Reproductive trends among HIV-positive women in British Columbia's HAART era: Examining the interplay between pregnancy, antiretroviral adherence, and HIV disease progression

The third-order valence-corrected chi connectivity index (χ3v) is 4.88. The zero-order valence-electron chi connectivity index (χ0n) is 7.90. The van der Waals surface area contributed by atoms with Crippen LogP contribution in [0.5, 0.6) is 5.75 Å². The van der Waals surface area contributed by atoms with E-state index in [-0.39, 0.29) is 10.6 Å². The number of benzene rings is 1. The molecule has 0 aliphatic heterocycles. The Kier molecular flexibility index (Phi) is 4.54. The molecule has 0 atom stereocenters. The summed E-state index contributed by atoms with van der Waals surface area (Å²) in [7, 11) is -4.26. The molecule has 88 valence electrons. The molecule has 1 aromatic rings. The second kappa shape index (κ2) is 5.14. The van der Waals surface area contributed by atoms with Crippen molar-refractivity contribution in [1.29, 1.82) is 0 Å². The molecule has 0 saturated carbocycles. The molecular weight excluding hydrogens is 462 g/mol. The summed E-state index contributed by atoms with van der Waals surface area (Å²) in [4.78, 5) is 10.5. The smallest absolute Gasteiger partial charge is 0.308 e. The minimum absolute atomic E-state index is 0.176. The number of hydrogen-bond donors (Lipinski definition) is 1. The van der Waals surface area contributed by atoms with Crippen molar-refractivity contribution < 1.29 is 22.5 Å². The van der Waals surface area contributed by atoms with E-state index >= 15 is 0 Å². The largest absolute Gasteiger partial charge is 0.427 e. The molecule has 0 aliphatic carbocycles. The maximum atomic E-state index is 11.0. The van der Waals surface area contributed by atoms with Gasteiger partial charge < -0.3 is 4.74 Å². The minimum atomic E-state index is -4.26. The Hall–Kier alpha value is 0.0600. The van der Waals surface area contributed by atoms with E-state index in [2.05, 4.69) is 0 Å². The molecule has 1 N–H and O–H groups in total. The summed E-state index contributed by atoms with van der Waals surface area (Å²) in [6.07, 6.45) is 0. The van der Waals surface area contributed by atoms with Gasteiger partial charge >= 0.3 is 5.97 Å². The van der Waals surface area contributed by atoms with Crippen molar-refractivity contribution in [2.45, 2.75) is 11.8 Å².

A growing proportion of new HIV infections, both locally and globally, are among women of childbearing age, and heterosexual contact is an increasingly important risk of HIV transmission. While it is clear that HIV-positive women continue to desire children, become pregnant, and give birth after knowing their HIV-positive status, the reproductive health concerns and rights of people living with and/or affected by HIV have received little attention. Highly active antiretroviral therapy (HAART), the standard of HIV treatment in BC, is reducing the health risks and barriers to reproduction for people living with HIV. With appropriate adherence to treatment, HAART increases life expectancy, decreases morbidity, and dramatically reduces the risks of HIV transmission from mother-to-child and to sero-discordant sexual partners. Angela Kaida’s research seeks to describe the reproductive trends of HIV-positive women in BC’s “”HAART era”” (roughly 1996 and onwards) and to investigate the complex interplay between pregnancy, antiretroviral adherence, and HIV disease progression. Owing to the structure of HIV-related services and population-level data capture methods, BC provides an entirely unique and highly valuable environment in which to investigate critical questions related to HIV, HAART, and pregnancy. Notably, no other jurisdiction in the world has published population level findings on this topic. This research will provide evidence to guide the development of effective and responsive reproductive and sexual health services and policies for HIV-positive women in BC and beyond. These services are intended to support the rights of HIV positive women to be sexually active and achieve their fertility goals, while minimizing associated risks to maternal, fetal, and partner health. The findings will contribute vital information to the development of provincial, national, and international guidelines that support reproductive decision making among HIV-affected couples and inform the use of antiretroviral therapy during pregnancy.